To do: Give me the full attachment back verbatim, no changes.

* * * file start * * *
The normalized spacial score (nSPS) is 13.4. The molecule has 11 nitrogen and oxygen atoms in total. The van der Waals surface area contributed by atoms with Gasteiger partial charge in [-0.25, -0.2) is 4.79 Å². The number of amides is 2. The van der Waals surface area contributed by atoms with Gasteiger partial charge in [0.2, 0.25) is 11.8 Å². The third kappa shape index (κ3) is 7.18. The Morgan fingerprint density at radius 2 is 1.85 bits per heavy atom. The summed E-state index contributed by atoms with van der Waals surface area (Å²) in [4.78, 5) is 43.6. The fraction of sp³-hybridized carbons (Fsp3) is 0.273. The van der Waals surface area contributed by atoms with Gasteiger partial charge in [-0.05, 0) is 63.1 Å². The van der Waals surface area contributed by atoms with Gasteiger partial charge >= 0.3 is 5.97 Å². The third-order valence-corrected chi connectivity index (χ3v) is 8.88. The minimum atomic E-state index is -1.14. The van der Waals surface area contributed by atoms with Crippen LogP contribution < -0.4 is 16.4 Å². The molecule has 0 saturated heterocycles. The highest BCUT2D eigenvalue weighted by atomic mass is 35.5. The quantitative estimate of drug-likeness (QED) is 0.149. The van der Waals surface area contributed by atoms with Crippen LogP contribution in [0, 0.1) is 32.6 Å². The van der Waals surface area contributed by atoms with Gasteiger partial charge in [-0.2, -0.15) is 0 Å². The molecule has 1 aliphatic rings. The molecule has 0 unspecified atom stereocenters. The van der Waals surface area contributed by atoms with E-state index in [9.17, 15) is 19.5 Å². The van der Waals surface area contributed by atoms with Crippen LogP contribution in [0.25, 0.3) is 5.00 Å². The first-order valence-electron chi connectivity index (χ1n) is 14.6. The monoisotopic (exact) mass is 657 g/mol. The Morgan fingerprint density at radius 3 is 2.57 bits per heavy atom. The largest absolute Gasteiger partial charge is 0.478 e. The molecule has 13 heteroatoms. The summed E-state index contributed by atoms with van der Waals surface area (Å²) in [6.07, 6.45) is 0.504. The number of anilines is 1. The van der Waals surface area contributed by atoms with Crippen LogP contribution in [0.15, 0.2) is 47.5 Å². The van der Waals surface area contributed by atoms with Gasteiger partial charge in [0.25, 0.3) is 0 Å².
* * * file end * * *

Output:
The normalized spacial score (nSPS) is 13.4. The molecule has 11 nitrogen and oxygen atoms in total. The van der Waals surface area contributed by atoms with Gasteiger partial charge in [-0.25, -0.2) is 4.79 Å². The number of amides is 2. The van der Waals surface area contributed by atoms with Gasteiger partial charge in [0.2, 0.25) is 11.8 Å². The third kappa shape index (κ3) is 7.18. The Morgan fingerprint density at radius 2 is 1.85 bits per heavy atom. The summed E-state index contributed by atoms with van der Waals surface area (Å²) in [4.78, 5) is 43.6. The fraction of sp³-hybridized carbons (Fsp3) is 0.273. The van der Waals surface area contributed by atoms with Gasteiger partial charge in [-0.05, 0) is 63.1 Å². The van der Waals surface area contributed by atoms with Gasteiger partial charge >= 0.3 is 5.97 Å². The third-order valence-corrected chi connectivity index (χ3v) is 8.88. The minimum atomic E-state index is -1.14. The van der Waals surface area contributed by atoms with Crippen LogP contribution < -0.4 is 16.4 Å². The molecule has 0 saturated heterocycles. The highest BCUT2D eigenvalue weighted by atomic mass is 35.5. The quantitative estimate of drug-likeness (QED) is 0.149. The van der Waals surface area contributed by atoms with Crippen LogP contribution in [0, 0.1) is 32.6 Å². The van der Waals surface area contributed by atoms with Gasteiger partial charge in [-0.2, -0.15) is 0 Å². The molecule has 1 aliphatic rings. The molecule has 0 unspecified atom stereocenters. The van der Waals surface area contributed by atoms with E-state index in [9.17, 15) is 19.5 Å². The van der Waals surface area contributed by atoms with Crippen LogP contribution in [0.25, 0.3) is 5.00 Å². The first-order valence-electron chi connectivity index (χ1n) is 14.6. The monoisotopic (exact) mass is 657 g/mol. The Morgan fingerprint density at radius 3 is 2.57 bits per heavy atom. The largest absolute Gasteiger partial charge is 0.478 e. The molecule has 13 heteroatoms. The summed E-state index contributed by atoms with van der Waals surface area (Å²) in [6.07, 6.45) is 0.504. The number of anilines is 1. The van der Waals surface area contributed by atoms with Crippen LogP contribution in [0.15, 0.2) is 47.5 Å². The van der Waals surface area contributed by atoms with Gasteiger partial charge in [0.25, 0.3) is 0 Å².